While tech giants continue work out the details of their workplace collaboration strategies, upstart Slack continues to grow and is working toward making its product smarter and more productive.
Among moves being made by the biggest players in the market, Microsoft recently announced a one-year trial offer for its Teams product to spur customer interest. Cisco has made several acquisitions in the collaboration space, including BroadSoft earlier this year and Accompany this month, and is trying to reorganize around software and services, especially in collaboration. And Facebook is trying to catch up with Slack with its new third-party integrations feature for Workplace, the version of Facebook companies can use internally. Facebook made the announcement at its F8 conference this month.
For its part, Slack last week announced that it has hit several customer milestones, such as 500,000 companies using its namesake product; 8 million daily active users, including more than 3 million users using the paid service; and 70,000 teams. That compares to 30,000 businesses using Facebook Workplace and 200,000 using Microsoft Teams.
But the company is not taking its growth rate for granted, instead working on Slack’s search and push (recommendation) features to improve engagement and productivity, said Noah Weiss, Slack’s New York-based Head of the Search, Learning, & Intelligence group, following a Slack customer event in Boston in April.
“We are building a searchable log of all conversations and knowledge,” Weiss said. “If you get people collaborating and get new depth of engagement, then this should be the most important store of knowledge a company has.”
Weiss and several of his team are Google alumni, and Slack certainly borrows from what the search giant has learned over the years. Slack results are influenced by keywords, to be sure, but also by how many other people are searching for the same thing, by the relationship of one Slack topic channel to another and by the number of internal corporate “influencers” engaging in the same search subject.
Going further, Slack has created personalized ranking models so each person may get different results from others making the same search, depending on the person’s role and the context of the search. For instance, an executive in the IT department may get a different set of results for the search of “roadmap” than someone in the marketing department. “That has improved results 30 percent,” Weiss said.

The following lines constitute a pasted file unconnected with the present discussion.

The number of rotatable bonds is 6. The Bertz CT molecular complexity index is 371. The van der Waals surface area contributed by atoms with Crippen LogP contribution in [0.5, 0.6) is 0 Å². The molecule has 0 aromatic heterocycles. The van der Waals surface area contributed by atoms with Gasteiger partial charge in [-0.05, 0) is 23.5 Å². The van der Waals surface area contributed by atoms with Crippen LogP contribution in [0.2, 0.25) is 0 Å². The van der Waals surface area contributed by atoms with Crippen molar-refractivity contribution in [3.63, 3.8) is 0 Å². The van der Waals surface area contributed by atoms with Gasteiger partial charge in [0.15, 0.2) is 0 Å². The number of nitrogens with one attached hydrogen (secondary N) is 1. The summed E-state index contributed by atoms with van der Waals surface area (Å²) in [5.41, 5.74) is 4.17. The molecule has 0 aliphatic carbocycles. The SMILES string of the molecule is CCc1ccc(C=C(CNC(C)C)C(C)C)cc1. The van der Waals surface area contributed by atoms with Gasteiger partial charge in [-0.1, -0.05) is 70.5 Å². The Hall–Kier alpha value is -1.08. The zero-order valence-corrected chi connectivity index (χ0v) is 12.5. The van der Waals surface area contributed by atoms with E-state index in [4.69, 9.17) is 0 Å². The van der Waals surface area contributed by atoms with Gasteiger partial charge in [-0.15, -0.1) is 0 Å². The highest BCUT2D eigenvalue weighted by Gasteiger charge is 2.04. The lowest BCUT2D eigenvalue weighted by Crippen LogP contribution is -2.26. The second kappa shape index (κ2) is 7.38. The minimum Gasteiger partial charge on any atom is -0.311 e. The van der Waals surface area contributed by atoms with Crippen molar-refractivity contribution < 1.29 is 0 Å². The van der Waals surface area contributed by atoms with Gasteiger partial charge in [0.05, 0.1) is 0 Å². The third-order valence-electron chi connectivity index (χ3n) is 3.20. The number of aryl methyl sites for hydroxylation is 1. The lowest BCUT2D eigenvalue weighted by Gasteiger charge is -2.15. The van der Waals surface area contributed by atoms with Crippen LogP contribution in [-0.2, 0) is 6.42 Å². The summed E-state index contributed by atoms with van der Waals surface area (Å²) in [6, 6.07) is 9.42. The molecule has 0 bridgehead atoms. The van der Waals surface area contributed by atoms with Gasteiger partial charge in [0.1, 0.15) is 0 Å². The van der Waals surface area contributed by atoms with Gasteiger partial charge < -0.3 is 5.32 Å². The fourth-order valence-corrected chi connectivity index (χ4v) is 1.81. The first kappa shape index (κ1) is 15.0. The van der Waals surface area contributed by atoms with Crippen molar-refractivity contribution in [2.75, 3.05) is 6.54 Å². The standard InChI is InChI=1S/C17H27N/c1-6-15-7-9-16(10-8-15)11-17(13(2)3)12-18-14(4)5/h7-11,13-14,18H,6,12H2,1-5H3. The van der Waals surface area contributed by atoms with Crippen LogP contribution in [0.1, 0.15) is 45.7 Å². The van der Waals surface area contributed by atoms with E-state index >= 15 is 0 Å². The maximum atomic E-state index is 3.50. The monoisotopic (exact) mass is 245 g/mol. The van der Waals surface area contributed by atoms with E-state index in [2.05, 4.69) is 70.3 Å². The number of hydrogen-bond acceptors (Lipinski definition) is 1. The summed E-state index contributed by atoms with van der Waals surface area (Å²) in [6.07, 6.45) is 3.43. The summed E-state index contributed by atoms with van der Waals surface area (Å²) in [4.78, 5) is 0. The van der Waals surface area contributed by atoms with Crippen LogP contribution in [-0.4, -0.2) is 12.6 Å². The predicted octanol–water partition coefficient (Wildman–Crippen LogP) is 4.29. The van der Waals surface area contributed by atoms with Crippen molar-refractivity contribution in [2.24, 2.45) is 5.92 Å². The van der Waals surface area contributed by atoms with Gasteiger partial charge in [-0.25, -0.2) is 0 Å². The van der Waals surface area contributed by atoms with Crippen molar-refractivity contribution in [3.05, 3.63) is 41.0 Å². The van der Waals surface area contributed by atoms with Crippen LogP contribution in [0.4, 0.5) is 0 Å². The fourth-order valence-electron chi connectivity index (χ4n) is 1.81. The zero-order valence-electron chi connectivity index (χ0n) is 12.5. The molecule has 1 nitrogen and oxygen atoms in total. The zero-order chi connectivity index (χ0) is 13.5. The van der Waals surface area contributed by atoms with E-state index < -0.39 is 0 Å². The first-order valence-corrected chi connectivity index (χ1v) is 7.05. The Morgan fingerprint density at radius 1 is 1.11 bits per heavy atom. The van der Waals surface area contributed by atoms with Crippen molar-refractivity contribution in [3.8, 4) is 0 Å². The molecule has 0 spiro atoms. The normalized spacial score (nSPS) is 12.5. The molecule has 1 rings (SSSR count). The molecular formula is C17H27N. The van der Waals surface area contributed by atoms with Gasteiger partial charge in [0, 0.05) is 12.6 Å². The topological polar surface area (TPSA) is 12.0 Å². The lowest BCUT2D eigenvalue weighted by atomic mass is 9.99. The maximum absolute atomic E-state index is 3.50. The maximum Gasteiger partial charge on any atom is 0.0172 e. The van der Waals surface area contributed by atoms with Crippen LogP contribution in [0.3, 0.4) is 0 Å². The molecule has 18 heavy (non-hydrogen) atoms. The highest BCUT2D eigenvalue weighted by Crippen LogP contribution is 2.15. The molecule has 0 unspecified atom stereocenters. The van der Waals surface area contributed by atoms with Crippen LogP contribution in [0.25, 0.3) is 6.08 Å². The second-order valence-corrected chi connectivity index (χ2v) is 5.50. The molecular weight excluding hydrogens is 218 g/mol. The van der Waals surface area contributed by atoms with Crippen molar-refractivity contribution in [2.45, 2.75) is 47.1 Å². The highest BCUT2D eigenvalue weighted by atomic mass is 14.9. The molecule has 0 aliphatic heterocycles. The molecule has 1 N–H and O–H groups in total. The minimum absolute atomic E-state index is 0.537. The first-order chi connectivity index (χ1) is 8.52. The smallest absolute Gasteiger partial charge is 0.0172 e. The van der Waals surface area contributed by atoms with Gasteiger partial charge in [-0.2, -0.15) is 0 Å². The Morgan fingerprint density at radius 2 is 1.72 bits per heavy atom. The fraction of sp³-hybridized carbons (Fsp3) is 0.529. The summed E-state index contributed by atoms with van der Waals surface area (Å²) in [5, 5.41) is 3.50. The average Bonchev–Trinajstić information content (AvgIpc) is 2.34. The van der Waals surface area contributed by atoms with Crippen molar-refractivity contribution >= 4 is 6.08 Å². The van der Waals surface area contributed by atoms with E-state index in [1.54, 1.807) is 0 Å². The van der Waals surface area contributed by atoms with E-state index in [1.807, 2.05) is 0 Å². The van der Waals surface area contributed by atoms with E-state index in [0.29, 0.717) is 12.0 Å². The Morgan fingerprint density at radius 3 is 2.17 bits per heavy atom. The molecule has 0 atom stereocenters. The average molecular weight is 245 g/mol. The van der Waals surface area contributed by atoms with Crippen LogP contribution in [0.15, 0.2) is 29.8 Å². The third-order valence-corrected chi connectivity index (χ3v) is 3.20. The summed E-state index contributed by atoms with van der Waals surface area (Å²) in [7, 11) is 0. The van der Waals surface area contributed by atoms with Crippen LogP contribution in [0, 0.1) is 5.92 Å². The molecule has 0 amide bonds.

Putting Machine Learning to Work
The means by which Slack is seeking to raise the bar further on search and recommendations is through, not surprisingly, machine learning and artificial intelligence. “AI and ML are means to an end to make the Slack product experience more personalized and more proactive,” Weiss said. “Users can spend less time searching and more time interacting with information.”
With a corpus of nearly 100 billion messages in its search index, Slack has a unique ability to create machine learning models that can predict how likely a user is to click on, reply to or share a message with someone else, he said.
Learning from its global search history and user behavior, Slack has built models that can predict individual actions for any search from any user and how likely it is that the person is going to care about a search result, and then return results in the order the user is most likely to engage.
The models continue to learn with each new search query and click or engagement, which makes the model perform better with each new click, Weiss said.
The New Knowledge Management
It has been more than 20 years since Lotus Development Corp. introduced the concept of knowledge management, using its Notes as a platform for searching a corporate repository for just the kind of results that Slack is now offering. Lotus was not alone: Novell GroupWise and Microsoft Outlook each took stabs at finding the right formula for collaboration. What took so long for someone to get the model right?
“In an email-centric world, the basic model is everyone’s in-box is private. It’s hard to get aggregate value out of that,” Weiss said. “The public nature of Slack is fundamentally different. All discussions, knowledge, links [and] users are by default part of the public archive within a company.”
Slack users go so far as to say that Slack has brought more than a productivity boost to their company; it has also bought the people closer together, which is hard for organizations that may have tens of thousands of users spread all over the country or globe.
“Slack has become part of our culture, our internal brain,” said HubSpot Senior Systems Administrator Ben Becker at the Slack user event. “Culture is integral to our organization, and Slack embodies that. Slack channels encourage an inclusive work culture. We could not have gone global without Slack.”
Scot Petersen is a technology analyst at Ziff Brothers Investments, a private investment firm. He has an extensive background in the technology field. Prior to joining Ziff Brothers, Scot was the editorial director, Business Applications & Architecture, at TechTarget. Before that, he was the director, Editorial Operations, at Ziff Davis Enterprise. While at Ziff Davis Media, he was a writer and editor at eWEEK. No investment advice is offered in his blog. All duties are disclaimed. Scot works for a private investment firm, which may at any time invest in companies whose products are discussed in this blog, and no disclosure of securities transactions will be made.